In the event of vascular injury, the surface-sensitive coagulation factors F XII and F XI are activated by subendothelial structures, a process also referred to as contact activation. Contact activation is considered to be an enhancing loop. However, it is important to keep in mind that, according to clinical observation, only F XI deficiency but not F XII deficiency or a deficiency of pre kallikrein or high-molecular-weight kininogen results in hemorrhagic diathesis. In the intrinsic pathway, factors XI, IX, and X are activated in sequence. F VIIIa together with phospholipids and Ca2+ accelerates the activation of F X to F Xa. During this process, F IXa is the enzyme and F VIIIa is the cofactor. Circulating F VIII is bound to von Willebrand factor (VWF), which stabilizes F VIII and binds to the subendothelial matrix to mediate platelet adhesion at sites of injury, hence localizing at these sites. Following activation by F Xa or F IIa-mediated proteolysis via amplification and feed back loops, activated F VIIIa (F VIIIa which becomes detached from VWF) forms the F Xase complex with F IXa on the surface of platelets to potentiate F Xa generation /19/. Regulation of the plasma coagulation system

Plasma coagulation is regulated by the following factors and mechanisms:

  • Plasma inhibitors: serpins circulating in the blood as well as other inhibitors are responsible for the inactivation of activated coagulation factors
  • Negative feedback mechanisms: parallel to the synthesis of coagulation factors with a proteolytic effect during the activation of the coagulation cascade, proteases are activated which proteolytically cleave co factors, thus down regulating the activation of the coagulation system via a negative feedback mechanism. The mechanism involving protein C is an example of this process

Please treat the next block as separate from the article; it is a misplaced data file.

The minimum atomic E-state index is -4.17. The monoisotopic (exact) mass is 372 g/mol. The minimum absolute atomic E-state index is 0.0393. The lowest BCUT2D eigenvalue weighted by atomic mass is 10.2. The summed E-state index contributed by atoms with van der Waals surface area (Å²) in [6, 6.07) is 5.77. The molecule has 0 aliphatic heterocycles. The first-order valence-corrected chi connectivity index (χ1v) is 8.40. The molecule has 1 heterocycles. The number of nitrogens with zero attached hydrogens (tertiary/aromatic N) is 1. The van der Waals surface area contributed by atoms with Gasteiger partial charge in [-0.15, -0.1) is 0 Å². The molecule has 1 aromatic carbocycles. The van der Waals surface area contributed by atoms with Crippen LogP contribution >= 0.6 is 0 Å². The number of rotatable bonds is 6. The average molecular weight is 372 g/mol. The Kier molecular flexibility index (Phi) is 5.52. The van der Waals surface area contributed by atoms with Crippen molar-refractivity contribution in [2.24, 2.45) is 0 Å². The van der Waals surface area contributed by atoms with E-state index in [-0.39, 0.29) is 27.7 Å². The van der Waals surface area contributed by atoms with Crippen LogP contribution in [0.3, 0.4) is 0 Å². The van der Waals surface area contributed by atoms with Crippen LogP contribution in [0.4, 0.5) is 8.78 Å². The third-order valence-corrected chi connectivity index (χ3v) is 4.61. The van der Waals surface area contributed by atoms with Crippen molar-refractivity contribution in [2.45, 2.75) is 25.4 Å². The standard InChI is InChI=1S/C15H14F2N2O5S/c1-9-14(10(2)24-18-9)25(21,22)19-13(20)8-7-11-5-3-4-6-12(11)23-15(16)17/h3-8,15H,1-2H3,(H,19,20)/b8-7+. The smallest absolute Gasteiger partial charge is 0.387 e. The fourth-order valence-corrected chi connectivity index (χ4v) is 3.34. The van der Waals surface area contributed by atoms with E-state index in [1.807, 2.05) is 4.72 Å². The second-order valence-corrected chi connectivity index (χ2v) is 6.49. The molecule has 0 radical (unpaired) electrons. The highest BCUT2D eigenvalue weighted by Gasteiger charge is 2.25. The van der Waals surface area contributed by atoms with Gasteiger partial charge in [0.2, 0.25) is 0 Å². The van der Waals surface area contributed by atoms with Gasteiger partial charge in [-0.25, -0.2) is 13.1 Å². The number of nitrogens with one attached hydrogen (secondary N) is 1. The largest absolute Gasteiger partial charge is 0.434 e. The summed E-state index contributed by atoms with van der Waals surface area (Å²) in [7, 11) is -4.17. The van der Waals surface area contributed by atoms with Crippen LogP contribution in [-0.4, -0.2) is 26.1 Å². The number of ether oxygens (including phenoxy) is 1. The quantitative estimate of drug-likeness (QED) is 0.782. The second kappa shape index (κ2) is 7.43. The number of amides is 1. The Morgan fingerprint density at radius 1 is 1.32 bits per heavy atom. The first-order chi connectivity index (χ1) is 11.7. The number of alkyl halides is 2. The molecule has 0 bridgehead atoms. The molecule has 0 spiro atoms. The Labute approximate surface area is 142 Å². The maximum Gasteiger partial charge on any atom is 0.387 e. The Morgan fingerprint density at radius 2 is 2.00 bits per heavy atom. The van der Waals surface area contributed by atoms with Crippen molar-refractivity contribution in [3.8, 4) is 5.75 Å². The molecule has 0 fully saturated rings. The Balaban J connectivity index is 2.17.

• Localization of the activation of the plasma coagulation system on cell surfaces: the activation of the coagulation system preferentially takes place on the surface of platelets and endothelial cells, whereby the activation of the blood coagulation cascade remains a local event
  • Inhibition by coagulation end products: the circulating degradation products of fibrin and fibrinogen inhibit the polymerization of newly formed fibrin as well as the aggregation of platelets and lead to the increased release of plasminogen activators from the vascular wall
  • Removal by the reticuloendothelial system: activated coagulation factors locally present in elevated concentrations are "washed out” by the blood stream and are subject to rapid removal from the circulation through the mononuclear phagocytic system in the liver and spleen. Plasma coagulation inhibitors